You are here


19 January, 2016 - 12:35

In Chapter 1 we defined the Information System as a system “ . . . established to facilitate an organization’s operational functions and to support management decision making by providing information that managers can use to plan and control the activities of the firm.” Let’s pursue the meaning and importance of one of the key concepts within that definition. Very simply, decision making is the process of making choices. It is the central activity of all management. Managers make decisions or choices, such as what products to sell, in which markets to sell those products, what organizational structure to use, and how to direct and motivate employees. Herbert A. Simon, a Nobel-prize-winning economist, described decision making as a three-step process. His three stages have been adopted over the years as the “classic” view of decision making:

  1. Intelligence: Searching the environment for conditions calling for a decision.
  2. Design: Inventing, developing, and analyzing possible courses of action.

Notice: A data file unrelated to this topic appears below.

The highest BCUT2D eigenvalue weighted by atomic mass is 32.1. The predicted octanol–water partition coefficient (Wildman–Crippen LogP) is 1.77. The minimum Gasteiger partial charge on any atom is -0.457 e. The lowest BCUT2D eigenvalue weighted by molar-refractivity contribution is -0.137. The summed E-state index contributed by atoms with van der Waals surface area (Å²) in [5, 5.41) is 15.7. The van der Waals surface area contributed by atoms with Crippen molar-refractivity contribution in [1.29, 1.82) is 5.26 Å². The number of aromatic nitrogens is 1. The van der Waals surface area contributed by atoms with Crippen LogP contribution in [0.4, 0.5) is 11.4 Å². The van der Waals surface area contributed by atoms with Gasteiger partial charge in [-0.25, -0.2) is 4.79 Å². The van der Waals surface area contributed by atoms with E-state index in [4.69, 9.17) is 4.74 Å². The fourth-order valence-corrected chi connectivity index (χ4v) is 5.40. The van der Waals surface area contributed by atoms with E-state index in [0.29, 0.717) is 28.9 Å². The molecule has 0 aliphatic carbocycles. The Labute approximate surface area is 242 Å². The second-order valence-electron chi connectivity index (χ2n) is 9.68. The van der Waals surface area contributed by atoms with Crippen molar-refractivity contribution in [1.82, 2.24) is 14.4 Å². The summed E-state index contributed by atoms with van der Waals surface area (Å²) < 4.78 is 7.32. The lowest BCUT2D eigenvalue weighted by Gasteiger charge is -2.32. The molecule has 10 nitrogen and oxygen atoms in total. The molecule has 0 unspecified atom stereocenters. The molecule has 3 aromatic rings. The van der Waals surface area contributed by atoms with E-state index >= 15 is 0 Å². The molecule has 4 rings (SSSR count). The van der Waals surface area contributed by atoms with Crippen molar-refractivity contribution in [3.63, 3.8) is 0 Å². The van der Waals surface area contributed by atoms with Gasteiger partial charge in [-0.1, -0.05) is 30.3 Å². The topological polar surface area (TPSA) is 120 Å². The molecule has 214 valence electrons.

3. Choice: Selecting a course of action. 1

Review Question

What are the three steps in decision making?


Figure 5.1 depicts these three steps. Analyze the figure to see what information is required for each step. Information from and about the environment and the organization is needed to recognize situations or problems requiring decisions. For example, information about economic trends, marketing intelligence, and likely competitor actions help management recognize opportunities for new markets and products. Information about inefficient or overworked processes in the organization focus management’s attention on problems in the organization. Managers use information from within and from outside the organization to design courses of action. For example, information about human resources, production capacity, and available distribution channels help management to develop alternative methods for producing and distributing a new product. Finally, a manager requires information about possible outcomes from alternative courses of action. For example, to choose from among alternative production options, a manager needs information about the costs and benefits of the alternatives and about the probability of success of each option.

Figure 5.1 Steps in Decision Making 

Once a course of action is in place, the decision needs to be implemented and the results communicated. Many people find that the most important step in the decision making process is how well it is implemented. Effective communication is a key component of this success. Technology Insight 5.1 describes the effective presentation of information in technical communications.